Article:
1. I BESEECH you therefore, brethren, through the mercy of God, to present your bodies a living sacrifice, holy, pleasing to God, your reasonable service.
2, And refuse to be conformed to this world, but be transformed in the newness of your sense: that you may prove what is the good will of God, well-pleasing and perfect.
Chapter 12. Having stated and explained the doctrine which it is the object of this Epistle to enforce, justification by faith, the Apostle proceeds to show what should be its practical effect. Men redeemed by Christ, and who have received the gift of the Holy Spirit, the adoption of the sons of God, and the hope of eternal glory, should present themselves a living sacrifice to God, and live as in the hope of a better and nobler life to come. And for this he lays down rules and directions, general and detailed.
1. I beseech you by the mercy of God. A strong form of adjuration, intended to express the earnestness of his entreaty. Offer to God, not sheep and cattle killed in sacrifice, but your own bodies, a living sacrifice. He makes no special mention of the soul, for soul and body are one man, and the sacrifice of the body involves that of the soul and will, and would be impossible without it. The body, made holy, will be a pleasing and acceptable sacrifice.
This is the reasonable service, the worship due from the intelligent and rational creature to the Creator. The Syriac has: made acceptable to God by rational ministry, or spiritual worship. This sacrifice of the body appears to be what our Lord referred to when he said, worship him in spirit, in the due supremacy of the spirit over the flesh, and in truth, in Catholic belief (see John 4:23-24).
Saint Thomas observes that man has a threefold gift from God: his soul, his body, and his outward possessions. His soul, the Christian should sacrifice to God by the humility of devotion and contrition: his goods, by liberal almsgiving: his body, by mortification. It is this last to which the Apostle particularly refers in this passage. Of this Christian and spiritual sacrifice, the spirit is the priest; our heart, the altar; contrition and mortification, the two-edged sword that slays the victim; charity the fire that consumes it. The victim is the body, under sentence of death for sin, yet living to God, and animated by a pure and holy mind, which directs and offers itself, its body, and all its body’s actions, for the glory of God.
The Jew or the pagan may offer dumb and irrational victims, incapable of praising God or pleasing him. The Christian offers his own body, living, and sanctified by the Holy Ghost in Baptism.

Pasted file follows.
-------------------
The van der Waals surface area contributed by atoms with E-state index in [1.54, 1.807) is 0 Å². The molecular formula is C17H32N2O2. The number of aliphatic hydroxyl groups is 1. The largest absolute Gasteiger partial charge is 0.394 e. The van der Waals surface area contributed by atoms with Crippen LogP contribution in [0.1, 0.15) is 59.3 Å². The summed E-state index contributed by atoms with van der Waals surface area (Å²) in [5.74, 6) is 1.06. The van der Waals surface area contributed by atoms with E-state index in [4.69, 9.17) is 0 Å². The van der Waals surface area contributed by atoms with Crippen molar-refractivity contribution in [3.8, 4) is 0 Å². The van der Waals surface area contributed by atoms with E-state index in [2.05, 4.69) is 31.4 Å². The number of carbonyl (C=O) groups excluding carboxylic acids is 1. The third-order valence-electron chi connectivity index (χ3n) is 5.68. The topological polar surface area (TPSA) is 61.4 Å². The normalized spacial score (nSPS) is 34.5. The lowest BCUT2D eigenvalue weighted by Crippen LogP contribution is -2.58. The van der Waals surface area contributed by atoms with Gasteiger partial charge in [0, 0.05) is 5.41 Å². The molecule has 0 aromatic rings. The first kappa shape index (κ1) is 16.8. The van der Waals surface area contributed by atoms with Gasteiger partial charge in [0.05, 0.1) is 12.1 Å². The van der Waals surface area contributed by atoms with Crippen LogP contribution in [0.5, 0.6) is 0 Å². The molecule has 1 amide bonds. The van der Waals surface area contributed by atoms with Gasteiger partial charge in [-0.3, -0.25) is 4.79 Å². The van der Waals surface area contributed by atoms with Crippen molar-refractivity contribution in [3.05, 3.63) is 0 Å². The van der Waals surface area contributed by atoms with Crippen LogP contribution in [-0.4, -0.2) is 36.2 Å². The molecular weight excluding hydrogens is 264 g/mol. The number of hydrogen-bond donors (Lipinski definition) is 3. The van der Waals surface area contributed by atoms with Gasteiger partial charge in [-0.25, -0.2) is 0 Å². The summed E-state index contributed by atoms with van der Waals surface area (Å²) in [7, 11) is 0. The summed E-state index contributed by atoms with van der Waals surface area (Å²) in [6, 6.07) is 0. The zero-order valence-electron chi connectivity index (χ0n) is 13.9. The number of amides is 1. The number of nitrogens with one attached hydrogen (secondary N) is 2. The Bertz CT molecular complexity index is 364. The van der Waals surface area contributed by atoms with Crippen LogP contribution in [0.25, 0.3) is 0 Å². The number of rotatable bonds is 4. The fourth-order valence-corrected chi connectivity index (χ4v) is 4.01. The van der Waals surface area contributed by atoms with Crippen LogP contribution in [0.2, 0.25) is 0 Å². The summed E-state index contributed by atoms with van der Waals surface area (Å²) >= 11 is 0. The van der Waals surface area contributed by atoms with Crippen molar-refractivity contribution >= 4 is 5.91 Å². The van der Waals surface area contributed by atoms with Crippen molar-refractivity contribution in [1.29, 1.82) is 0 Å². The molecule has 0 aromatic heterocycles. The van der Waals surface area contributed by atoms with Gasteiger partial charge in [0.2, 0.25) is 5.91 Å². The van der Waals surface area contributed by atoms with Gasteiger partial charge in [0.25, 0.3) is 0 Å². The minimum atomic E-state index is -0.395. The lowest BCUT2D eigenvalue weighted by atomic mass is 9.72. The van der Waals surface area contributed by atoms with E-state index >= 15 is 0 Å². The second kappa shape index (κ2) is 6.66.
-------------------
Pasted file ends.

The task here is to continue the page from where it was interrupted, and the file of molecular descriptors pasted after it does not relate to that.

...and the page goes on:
How shall the body be made a victim? asks Saint Chrysostom. Let the eye look not at evil, and it is made a victim. Let the tongue speak no word of shame, and it is an oblation. Let the hand do no injustice, and it becomes a holocaust. This is not all. Let the hand give alms. Let the tongue bless those who curse us. Let the ear be always open to the words of God. Such a victim as this has no blemish; it includes the first fruits of all others. Hands, feet, mouth, all the members of the body, yield all as first fruits due to God.
2. Be not conformed to this world. The Greek: be not made like the figure of this world. The Syriac: be not assimilated to this world. Live not as those live whose hopes and aims are bounded by anything on this side of the grave. Saint Chrysostom and Theodoret remark that Saint Paul speaks of all things belonging to this world, its wealth, power, honours, as figures, because they pass away. The fashion of the world passes. But he speaks of what belongs to the spirit as form, because this alone is true, solid, permanent. This distinction is founded on the Greek text, and does not appear in the Vulgate. We are not to be transfigured into the image of the world by following its desires, but transformed into the likeness of Christ by charity. In the newness of your sense, the freshness of all that you now feel and know, as if a new world was opened to your view.
That you may prove what is the will of God. That the will of God is the rule, measure, source, and origin of all sanctity. This knowledge results from the interior renovation just spoken of. The more we are reformed in the spirit of our mind, the more we are enlightened by God to see and understand what is good, for beginners; what is well-pleasing, for the more experienced; what is perfect, for those who see perfection before them, and strive to attain it.
The rules and principles laid down in this and the following three chapters, are rules for the secular, not the religious life. They are addressed to men of all degrees and orders, living in the world. There is the more reason to guard against being transfigured into its image, sharing its paltry and finite aspirations, and its sordid aims and hopes.